4

This report indicates it's sudo apt-get install notification-daemon.


4

In KDE 4.8 (sorry I don't have access to anything older ) you can click on the "show hidden icons button" in your panel, then right click on "notifications", click "notification settings". Here you will see some options on what to show. However each application has it's own menu for what events it has send notifications. An even Better option might be to ...


4

There is old school console tool: nethogs - Net top tool grouping bandwidth per process e.g. run in this manner: # nethogs eth0 NetHogs version 0.8.0 PID USER PROGRAM DEV SENT RECEIVED 11173 user rtorrent eth0 111.001 4.358 KB/sec 13159 user rtorrent eth0 125.673 3.734 ...


4

To run the mail through a script you can modify your rule like so using 2 rules: :0: c * ^X-Spam-Status: Yes Spam/ :0: fw * ^X-Spam-Status: Yes | /usr/bin/python /work/scripts/process_mail.bash Your program will receive the mail on STDIN. You'll have to 'echo' the possibly transformed mail on STDOUT. fw means: f Consider the pipe as a filter. w Wait ...


4

That icon has nothing, nothing to do with libnotify, nor dbus. This is entirely dependent of your DM/WM (I'm guessing cinnamon, but could be wrong) and dbus/libnotify can't do anything to control it. For comparison: XFCE doesn't use such icon, and I'm aware that GNOME Shell does show a icon independently what method you use. If you need to get rid of the ...


4

man wall will give you what you need. You execute wall with either a filename, or you pipe content to it. For example, either, wall file.name to broadcast the content of the file file.name or echo "Dive\!" | wall to send the message Dive! Update: As Stephen points out in this answer, later versions of wall can send messages by simply typing, wall ...


3

Partial answer: as SL uses GNOME, this tells you the gconf keys for disabling at least the power management's notifcations. So in case these are your "annoying" ones... Edit another part, I think you're done with notifications if you disable the Notification Area Applet, probably via some GUI panel options.


3

On Arch Linux I removed exec permission on notification-daemon lib. I found this temporary quick fix when I was searching for solution to this same problem. $ sudo chmod -x /usr/lib/notification-daemon-1.0/notification-daemon Some of annoying notifications you can disable here: $ gnome-session-properties For example you can disable "Print Queue ...


3

About the only thing that I can suggest is to create a named pipe and have cron write to the pipe and have a little script started by the session manager that reads from the pipe and calls notify-send: while read line < /tmp/.cron2notify.s # pipe name in /tmp do notify-send "Cron message" "$line" done Then in the crontab, have the program write to ...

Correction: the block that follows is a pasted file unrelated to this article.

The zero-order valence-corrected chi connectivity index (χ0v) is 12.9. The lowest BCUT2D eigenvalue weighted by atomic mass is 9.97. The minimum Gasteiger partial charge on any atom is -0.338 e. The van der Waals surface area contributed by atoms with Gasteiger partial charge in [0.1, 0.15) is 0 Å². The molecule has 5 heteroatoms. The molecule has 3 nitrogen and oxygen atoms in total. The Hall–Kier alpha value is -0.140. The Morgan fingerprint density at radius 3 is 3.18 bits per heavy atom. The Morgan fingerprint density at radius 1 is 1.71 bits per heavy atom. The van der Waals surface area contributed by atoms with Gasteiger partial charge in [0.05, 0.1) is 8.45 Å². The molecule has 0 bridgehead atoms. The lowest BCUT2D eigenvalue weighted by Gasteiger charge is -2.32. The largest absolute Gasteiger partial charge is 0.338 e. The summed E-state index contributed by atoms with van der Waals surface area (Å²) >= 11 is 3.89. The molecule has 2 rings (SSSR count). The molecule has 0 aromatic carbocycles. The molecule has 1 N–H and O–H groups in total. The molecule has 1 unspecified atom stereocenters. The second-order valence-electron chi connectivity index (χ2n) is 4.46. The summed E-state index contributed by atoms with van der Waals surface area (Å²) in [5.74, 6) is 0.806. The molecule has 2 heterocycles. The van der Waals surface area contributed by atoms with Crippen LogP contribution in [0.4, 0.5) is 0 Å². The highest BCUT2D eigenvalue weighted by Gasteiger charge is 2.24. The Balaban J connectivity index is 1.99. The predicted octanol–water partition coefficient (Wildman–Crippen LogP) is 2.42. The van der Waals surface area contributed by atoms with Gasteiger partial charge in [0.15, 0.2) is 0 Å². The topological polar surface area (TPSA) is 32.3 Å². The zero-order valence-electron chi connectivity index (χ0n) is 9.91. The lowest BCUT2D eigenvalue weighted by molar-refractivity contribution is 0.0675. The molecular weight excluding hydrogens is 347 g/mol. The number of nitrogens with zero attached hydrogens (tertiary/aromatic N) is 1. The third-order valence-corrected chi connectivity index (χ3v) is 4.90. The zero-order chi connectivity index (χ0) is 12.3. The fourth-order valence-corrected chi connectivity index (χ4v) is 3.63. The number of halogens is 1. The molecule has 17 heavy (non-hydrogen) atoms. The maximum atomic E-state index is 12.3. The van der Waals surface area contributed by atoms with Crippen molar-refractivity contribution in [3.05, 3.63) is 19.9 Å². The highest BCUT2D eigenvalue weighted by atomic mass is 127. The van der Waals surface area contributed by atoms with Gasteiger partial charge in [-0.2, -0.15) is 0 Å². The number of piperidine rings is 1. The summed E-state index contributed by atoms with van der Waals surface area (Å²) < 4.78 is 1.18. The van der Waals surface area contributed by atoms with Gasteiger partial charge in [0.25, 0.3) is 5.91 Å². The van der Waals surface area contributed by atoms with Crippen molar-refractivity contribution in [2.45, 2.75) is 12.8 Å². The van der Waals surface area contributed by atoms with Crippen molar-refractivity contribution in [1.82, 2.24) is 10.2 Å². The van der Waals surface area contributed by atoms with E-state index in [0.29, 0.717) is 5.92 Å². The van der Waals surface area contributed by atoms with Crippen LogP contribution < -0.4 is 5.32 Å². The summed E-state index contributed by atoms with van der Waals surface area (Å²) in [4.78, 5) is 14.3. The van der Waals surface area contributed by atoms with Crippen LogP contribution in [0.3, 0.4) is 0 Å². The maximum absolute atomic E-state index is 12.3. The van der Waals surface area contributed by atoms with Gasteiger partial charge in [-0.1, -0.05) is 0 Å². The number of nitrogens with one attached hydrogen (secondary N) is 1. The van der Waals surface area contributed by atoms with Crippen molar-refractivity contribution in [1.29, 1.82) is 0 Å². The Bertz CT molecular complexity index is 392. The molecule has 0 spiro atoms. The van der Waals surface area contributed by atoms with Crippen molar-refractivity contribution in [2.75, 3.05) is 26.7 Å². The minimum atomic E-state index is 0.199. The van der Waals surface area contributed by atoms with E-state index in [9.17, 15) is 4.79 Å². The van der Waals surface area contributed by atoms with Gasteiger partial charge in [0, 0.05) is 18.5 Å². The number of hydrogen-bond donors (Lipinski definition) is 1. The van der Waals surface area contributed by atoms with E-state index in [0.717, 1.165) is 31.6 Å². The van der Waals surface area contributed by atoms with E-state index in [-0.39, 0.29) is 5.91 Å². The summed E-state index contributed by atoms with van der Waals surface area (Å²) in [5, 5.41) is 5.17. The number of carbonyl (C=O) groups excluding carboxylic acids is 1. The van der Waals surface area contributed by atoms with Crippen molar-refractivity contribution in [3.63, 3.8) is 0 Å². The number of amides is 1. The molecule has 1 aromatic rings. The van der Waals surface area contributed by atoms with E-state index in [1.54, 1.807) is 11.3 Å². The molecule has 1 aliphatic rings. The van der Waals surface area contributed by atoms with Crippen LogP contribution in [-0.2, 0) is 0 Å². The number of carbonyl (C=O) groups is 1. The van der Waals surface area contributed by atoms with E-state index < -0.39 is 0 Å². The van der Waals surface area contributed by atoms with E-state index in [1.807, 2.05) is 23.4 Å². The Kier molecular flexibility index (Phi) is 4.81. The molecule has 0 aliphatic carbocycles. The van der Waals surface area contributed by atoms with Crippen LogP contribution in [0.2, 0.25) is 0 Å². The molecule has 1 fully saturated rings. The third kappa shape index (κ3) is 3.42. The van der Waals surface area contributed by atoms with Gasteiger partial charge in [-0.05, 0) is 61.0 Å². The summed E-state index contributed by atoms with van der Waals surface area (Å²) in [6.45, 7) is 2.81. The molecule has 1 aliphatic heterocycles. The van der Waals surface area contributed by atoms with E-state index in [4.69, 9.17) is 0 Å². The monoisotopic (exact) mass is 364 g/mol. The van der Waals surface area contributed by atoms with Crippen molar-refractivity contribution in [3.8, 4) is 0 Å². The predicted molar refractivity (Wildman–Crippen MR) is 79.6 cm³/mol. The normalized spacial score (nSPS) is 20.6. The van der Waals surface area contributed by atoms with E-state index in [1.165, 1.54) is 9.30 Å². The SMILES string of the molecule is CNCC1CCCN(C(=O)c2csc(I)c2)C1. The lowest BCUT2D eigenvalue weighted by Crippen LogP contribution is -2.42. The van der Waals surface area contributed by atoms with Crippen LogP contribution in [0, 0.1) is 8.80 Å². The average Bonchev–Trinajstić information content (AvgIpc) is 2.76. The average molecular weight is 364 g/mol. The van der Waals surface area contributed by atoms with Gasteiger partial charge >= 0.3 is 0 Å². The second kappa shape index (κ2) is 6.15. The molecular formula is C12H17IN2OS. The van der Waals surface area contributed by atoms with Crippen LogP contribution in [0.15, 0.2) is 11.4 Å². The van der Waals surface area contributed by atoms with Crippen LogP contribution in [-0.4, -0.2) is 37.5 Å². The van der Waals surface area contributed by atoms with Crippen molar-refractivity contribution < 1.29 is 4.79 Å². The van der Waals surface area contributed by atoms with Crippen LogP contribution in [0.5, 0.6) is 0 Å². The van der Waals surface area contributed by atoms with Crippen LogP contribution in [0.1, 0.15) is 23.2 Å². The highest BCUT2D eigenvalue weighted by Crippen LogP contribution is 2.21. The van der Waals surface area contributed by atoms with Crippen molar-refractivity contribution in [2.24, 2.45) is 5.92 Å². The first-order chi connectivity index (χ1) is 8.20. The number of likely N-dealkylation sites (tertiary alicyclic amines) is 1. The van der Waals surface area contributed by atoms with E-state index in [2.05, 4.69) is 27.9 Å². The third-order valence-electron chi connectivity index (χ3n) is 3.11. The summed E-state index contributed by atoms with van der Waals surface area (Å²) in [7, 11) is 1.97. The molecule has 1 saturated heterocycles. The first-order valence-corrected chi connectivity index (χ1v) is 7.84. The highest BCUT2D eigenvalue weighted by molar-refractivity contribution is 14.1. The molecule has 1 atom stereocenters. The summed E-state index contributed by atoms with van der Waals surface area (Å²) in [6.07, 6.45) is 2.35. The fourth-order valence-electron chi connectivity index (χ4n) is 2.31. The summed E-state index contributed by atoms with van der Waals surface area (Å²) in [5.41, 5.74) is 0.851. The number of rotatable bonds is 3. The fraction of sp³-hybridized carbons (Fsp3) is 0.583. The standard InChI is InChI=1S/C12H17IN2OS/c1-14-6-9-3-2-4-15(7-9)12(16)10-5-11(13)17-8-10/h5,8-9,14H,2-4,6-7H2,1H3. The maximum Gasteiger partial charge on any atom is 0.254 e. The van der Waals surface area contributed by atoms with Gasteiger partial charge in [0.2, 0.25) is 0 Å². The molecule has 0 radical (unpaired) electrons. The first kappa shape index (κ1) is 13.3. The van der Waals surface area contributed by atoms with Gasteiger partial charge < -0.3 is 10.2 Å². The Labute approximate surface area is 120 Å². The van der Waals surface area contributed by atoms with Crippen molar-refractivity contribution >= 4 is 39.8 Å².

3

The Power thingy and the user chat bubble thingy are both the same applet called "Indicator Applet Session".


3

Use update method and call show method again: #!/usr/bin/python # -*- coding: utf-8 -*- import pynotify import time pynotify.init("Basic") n = pynotify.Notification("Title1", "body1", "dialog-warning") n.show() time.sleep(1) n.update("Title2", "body2", "dialog-warning") n.show() Update: There is close method but... it doesn't work at all. ...


3

From CLI, you can display and close a notification pop-up via gdbus/qdbus. Here's how to that with gdbus: gdbus call --session --dest org.freedesktop.Notifications --object-path /org/freedesktop/Notifications --method org.freedesktop.Notifications.Notify my_app_name 42 audio-card "Message" "Body" [] {} 20 this will output something like: (uint32 72,) ...


3

system crons Did you look through these files & directories to make sure there isn't a duplicate cronjob present? /etc/crontab /etc/cron.hourly/ /etc/cron.d/ /etc/cron.daily/ /etc/cron.hourly/ /etc/cron.monthly/ /etc/cron.weekly/ Also any files present in these directories that's executable will be run. Doesn't matter if it's a .placeholder name or ...


3

If I understand your logic correctly, how about this: while true; do highest_cpu="$(ps -eo %C --sort -%cpu | awk 'NR==2 {print $1}')" if [ "$highest_cpu" -gt 8 ]; then notify-send 'CPU alert!' "$highest_cpu" ... fi ... done If you need a non-integer CPU usage threshold, the following Bash-only solution should work: if [[ ...


3

You can write a custom script that checks /proc/acpi/battery/BAT0/state and gives you the feedback on the line charging state: changing to charged. On newer systems you should use /sys/class/power_supply/BAT0/status if available. You only would need to check every minute or so, but since you want to know what the previous state was (so it won't beep every ...